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Signal‐to‐noise and predictable modes of variability in winter seasonal forecasts

Hodson, D. L. R. ORCID:, Sutton, R. T. ORCID: and Scaife, A. A. (2023) Signal‐to‐noise and predictable modes of variability in winter seasonal forecasts. Quarterly Journal of the Royal Meteorological Society, 149 (755). pp. 2598-2616. ISSN 1477-870X

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To link to this item DOI: 10.1002/qj.4522


Recent studies suggest seasonal forecasts for European winters are now skillful, but also identify a ``signal-to-noise paradox'', wherein models predict the real world more skilfully (higher correlation) than the evolution of their ensemble members. Here we analyse seasonal hindcasts from the Met Office GloSea5 seasonal forecast system to identify sources of predictability and seek insight into the signal-to-noise problem. For the first time, we use an optimal-detection method to identify predictable signals over the North Atlantic region within the forecast system on sub-seasonal timescales. We find two primary predictable modes, a PNA-like mode and an NAO-like mode. The latter is the leading predictable mode in Dec-Jan and its spatial pattern closely resembles the North Atlantic Oscillation (NAO). The PNA-like mode dominates in Jan-Feb. Whilst the PNA-like mode is driven by Pacific Ocean sea surface temperatures, the NAO-like mode is driven at least partly by Indian Ocean sea surface temperatures, not solely due to the common trend. We develop a novel method of comparing the magnitude of these modes in the forecast system and observations that complements previous approaches. This suggests that the signal-to-noise problem in GloSea5 is primarily a feature of the Dec-Jan NAO-like mode; the observed mode being ~3 times larger than in the model. The magnitude of the PNA-like mode is better captured by the forecasts, although there is still evidence of a weaker signal-to-noise problem. This suggests particular mechanisms may lead to the lower signal to noise seen in NAO hindcasts, rather than a global weakness of the forecast system in responding to initialization and external forcing. Our results, whilst specific to GloSea5, provide insights into the causes of the signal-to-noise problem in seasonal forecasts of European winters. They also imply there is significant potential for improving such forecasts, and suggest how such improvements may be achieved.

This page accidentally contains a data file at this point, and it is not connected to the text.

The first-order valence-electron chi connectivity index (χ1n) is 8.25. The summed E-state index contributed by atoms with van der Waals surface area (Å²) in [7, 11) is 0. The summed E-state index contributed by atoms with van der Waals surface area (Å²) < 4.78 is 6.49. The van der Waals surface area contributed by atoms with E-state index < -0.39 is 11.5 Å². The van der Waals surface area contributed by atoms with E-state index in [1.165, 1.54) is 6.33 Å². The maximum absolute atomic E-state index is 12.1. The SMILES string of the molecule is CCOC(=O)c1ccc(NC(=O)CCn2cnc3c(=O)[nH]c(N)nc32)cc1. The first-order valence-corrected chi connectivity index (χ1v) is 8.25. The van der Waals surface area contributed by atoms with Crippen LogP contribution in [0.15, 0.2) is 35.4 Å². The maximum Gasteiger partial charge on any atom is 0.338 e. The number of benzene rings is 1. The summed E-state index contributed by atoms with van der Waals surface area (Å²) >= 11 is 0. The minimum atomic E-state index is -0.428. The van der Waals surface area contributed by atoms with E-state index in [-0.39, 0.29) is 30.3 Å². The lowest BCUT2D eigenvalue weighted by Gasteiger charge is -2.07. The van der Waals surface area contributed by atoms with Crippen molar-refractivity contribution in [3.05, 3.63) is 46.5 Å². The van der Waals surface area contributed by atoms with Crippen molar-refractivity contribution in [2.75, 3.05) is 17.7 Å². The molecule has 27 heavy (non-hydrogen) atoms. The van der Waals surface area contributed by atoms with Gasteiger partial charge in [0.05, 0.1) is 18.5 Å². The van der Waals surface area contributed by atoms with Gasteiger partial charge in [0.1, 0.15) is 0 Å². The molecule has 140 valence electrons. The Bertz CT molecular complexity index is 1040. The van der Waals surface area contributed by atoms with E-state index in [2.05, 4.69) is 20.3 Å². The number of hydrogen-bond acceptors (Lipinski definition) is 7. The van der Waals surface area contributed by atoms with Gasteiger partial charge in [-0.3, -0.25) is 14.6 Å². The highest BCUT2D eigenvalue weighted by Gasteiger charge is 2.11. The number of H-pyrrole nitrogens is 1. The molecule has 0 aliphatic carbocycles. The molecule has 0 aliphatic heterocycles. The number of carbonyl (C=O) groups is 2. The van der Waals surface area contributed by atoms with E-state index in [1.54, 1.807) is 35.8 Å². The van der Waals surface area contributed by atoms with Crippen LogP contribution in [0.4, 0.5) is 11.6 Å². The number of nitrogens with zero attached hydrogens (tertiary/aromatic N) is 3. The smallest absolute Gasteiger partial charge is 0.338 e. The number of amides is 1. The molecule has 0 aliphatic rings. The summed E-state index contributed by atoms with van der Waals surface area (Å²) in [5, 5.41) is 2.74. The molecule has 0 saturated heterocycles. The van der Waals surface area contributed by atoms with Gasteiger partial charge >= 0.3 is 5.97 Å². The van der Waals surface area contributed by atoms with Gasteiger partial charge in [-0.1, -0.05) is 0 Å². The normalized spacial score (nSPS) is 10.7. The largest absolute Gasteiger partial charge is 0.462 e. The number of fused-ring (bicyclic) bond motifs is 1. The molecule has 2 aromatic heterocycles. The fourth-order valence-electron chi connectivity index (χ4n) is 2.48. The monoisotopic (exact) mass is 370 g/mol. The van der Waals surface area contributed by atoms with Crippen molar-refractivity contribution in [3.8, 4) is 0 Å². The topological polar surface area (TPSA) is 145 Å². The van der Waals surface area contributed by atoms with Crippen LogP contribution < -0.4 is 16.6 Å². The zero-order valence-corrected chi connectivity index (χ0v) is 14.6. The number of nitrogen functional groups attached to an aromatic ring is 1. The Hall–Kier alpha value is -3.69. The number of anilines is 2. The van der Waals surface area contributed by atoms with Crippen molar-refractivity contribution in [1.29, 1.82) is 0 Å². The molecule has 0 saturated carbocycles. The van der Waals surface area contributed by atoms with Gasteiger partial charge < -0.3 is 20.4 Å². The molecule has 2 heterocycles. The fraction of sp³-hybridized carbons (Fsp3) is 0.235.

Item Type:Article
Divisions:Science > School of Mathematical, Physical and Computational Sciences > NCAS
Science > School of Mathematical, Physical and Computational Sciences > Department of Meteorology
ID Code:112617
Publisher:Royal Meteorological Society


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